What happened to the genetic engineering bill?

Saturday May 25 2019

 

By Michael J. Ssali

Due to its geographical location (along the equator) Uganda is said to be a hot spot for crop and animal diseases. The country’s agriculture is beset with devastating challenges that also include soil depletion and a rapidly increasing population to feed.
The onset of climate change has resulted in unpredictable weather conditions that make farming riskier than before.

Today we are host to previously unknown pests and diseases that have no cure. It is harder than ever before to produce key food crops such as bananas, sweet potatoes, cassava, Irish potatoes, maize, and rice, among others.
To address the problems the government of Uganda in the late nineties decided to resort to modern biotechnology.

According to the Uganda Biosciences Information Centre (UBIC) some 150 Ugandan scientists in at least five public institutions under Naro are conducting biotechnology research on crops with funding from the government and development partners.
Uganda is known to have the most crops under confined field trials for Genetically Engineered (GM) crops in the region.

More than Shs250b have been spent and a lot of success has been made. The scientists now have bred Genetically Engineered varieties of cassava, banana, Irish potatoes, maize and other crops varieties that are resistant to the dreaded diseases and conditions.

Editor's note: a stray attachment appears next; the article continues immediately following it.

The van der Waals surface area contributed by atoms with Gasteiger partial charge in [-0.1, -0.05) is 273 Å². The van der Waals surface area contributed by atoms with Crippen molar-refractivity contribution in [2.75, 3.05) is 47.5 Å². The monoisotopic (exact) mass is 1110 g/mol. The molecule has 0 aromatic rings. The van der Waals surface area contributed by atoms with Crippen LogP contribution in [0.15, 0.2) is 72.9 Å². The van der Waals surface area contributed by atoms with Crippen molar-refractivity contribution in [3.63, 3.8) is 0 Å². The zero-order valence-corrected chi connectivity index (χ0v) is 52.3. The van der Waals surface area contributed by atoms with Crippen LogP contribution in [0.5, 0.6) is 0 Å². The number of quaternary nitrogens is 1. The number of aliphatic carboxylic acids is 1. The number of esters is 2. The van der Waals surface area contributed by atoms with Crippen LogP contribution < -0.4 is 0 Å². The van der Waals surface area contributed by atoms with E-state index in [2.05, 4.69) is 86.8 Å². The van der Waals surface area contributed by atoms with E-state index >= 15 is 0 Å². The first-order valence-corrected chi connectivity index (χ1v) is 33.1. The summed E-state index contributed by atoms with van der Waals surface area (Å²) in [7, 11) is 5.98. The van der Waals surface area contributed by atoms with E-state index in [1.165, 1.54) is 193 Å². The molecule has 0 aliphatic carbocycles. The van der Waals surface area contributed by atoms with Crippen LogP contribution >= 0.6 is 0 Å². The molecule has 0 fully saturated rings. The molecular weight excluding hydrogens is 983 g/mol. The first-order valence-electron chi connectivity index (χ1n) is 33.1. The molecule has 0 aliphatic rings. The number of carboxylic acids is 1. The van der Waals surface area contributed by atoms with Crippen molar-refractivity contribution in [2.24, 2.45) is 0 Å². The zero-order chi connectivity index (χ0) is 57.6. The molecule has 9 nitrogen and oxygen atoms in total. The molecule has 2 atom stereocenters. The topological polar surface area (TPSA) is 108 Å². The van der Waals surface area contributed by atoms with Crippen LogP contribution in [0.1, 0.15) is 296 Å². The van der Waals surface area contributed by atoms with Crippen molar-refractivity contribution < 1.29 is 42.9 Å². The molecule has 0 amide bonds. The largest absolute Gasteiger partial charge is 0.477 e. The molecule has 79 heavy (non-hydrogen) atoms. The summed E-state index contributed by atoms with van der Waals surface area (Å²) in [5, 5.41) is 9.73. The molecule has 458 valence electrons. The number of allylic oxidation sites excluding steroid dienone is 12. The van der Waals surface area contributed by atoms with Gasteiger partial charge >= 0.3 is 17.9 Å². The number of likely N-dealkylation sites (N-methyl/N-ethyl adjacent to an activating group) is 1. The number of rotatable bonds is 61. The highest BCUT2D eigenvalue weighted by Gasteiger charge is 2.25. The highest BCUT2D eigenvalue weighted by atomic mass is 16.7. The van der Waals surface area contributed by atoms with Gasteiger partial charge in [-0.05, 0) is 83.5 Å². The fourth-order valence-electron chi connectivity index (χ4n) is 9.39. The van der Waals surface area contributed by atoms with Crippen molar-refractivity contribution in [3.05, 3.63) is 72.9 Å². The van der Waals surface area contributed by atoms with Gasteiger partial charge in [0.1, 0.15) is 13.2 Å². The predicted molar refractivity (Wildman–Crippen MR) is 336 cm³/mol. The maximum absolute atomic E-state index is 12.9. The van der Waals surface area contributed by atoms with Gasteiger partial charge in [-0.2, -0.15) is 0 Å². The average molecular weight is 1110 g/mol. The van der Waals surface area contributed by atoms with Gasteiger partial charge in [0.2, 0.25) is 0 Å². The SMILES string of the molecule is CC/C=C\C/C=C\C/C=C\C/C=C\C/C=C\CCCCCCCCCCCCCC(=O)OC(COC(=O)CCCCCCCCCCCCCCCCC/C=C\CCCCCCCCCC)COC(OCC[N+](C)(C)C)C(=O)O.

However, the crop varieties cannot be passed on to farmers to grow because the government, which actually funded the research, is taking too long to come up with the necessary regulatory law for growing the crops.

The National Biotechnology and Bio-safety Bill 2012 has been with Parliament for so long that questions are being asked why so much effort has been put in the biotechnology research if we are not ready to take advantage of its products.
In 2017 Parliament passed it. The president returned it to Parliament over some unclear clauses.

Parliament reportedly fixed the clauses but it is not certain if the Bill went back to the President for signing.
Arthur Makara, a commissioner in the Ministry of Science and Technology told journalists in Kampala last week, “We are not even sure it reached President’s Office.”

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